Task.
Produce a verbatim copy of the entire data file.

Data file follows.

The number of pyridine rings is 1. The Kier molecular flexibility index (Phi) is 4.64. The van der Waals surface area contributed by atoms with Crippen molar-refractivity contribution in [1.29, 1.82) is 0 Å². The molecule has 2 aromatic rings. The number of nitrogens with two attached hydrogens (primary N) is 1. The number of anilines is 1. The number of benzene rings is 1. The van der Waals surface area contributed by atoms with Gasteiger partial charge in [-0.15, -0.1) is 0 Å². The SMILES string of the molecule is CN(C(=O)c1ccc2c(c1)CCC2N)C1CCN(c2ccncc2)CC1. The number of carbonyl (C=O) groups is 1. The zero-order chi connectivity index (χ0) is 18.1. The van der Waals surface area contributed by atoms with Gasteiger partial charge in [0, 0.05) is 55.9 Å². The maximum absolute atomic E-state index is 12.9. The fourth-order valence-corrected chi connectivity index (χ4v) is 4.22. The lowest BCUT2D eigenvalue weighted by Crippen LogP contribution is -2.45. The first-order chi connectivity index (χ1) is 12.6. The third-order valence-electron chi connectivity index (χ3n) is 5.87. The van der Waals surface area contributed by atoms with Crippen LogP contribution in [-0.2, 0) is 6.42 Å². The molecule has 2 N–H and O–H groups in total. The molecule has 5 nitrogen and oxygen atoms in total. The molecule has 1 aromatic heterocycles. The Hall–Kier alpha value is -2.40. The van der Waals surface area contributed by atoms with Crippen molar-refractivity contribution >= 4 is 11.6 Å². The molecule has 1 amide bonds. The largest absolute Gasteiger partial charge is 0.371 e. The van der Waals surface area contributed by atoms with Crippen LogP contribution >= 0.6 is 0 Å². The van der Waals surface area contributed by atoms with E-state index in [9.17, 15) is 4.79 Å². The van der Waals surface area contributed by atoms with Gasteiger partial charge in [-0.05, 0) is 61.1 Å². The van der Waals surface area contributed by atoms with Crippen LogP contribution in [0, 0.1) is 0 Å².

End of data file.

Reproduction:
The number of pyridine rings is 1. The Kier molecular flexibility index (Phi) is 4.64. The van der Waals surface area contributed by atoms with Crippen molar-refractivity contribution in [1.29, 1.82) is 0 Å². The molecule has 2 aromatic rings. The number of nitrogens with two attached hydrogens (primary N) is 1. The number of anilines is 1. The number of benzene rings is 1. The van der Waals surface area contributed by atoms with Gasteiger partial charge in [-0.15, -0.1) is 0 Å². The SMILES string of the molecule is CN(C(=O)c1ccc2c(c1)CCC2N)C1CCN(c2ccncc2)CC1. The number of carbonyl (C=O) groups is 1. The zero-order chi connectivity index (χ0) is 18.1. The van der Waals surface area contributed by atoms with Gasteiger partial charge in [0, 0.05) is 55.9 Å². The maximum absolute atomic E-state index is 12.9. The fourth-order valence-corrected chi connectivity index (χ4v) is 4.22. The lowest BCUT2D eigenvalue weighted by Crippen LogP contribution is -2.45. The first-order chi connectivity index (χ1) is 12.6. The third-order valence-electron chi connectivity index (χ3n) is 5.87. The van der Waals surface area contributed by atoms with Crippen LogP contribution in [-0.2, 0) is 6.42 Å². The molecule has 2 N–H and O–H groups in total. The molecule has 5 nitrogen and oxygen atoms in total. The molecule has 1 aromatic heterocycles. The Hall–Kier alpha value is -2.40. The van der Waals surface area contributed by atoms with Crippen molar-refractivity contribution >= 4 is 11.6 Å². The molecule has 1 amide bonds. The largest absolute Gasteiger partial charge is 0.371 e. The van der Waals surface area contributed by atoms with Crippen LogP contribution >= 0.6 is 0 Å². The van der Waals surface area contributed by atoms with E-state index in [9.17, 15) is 4.79 Å². The van der Waals surface area contributed by atoms with Gasteiger partial charge in [-0.05, 0) is 61.1 Å². The van der Waals surface area contributed by atoms with Crippen LogP contribution in [0, 0.1) is 0 Å².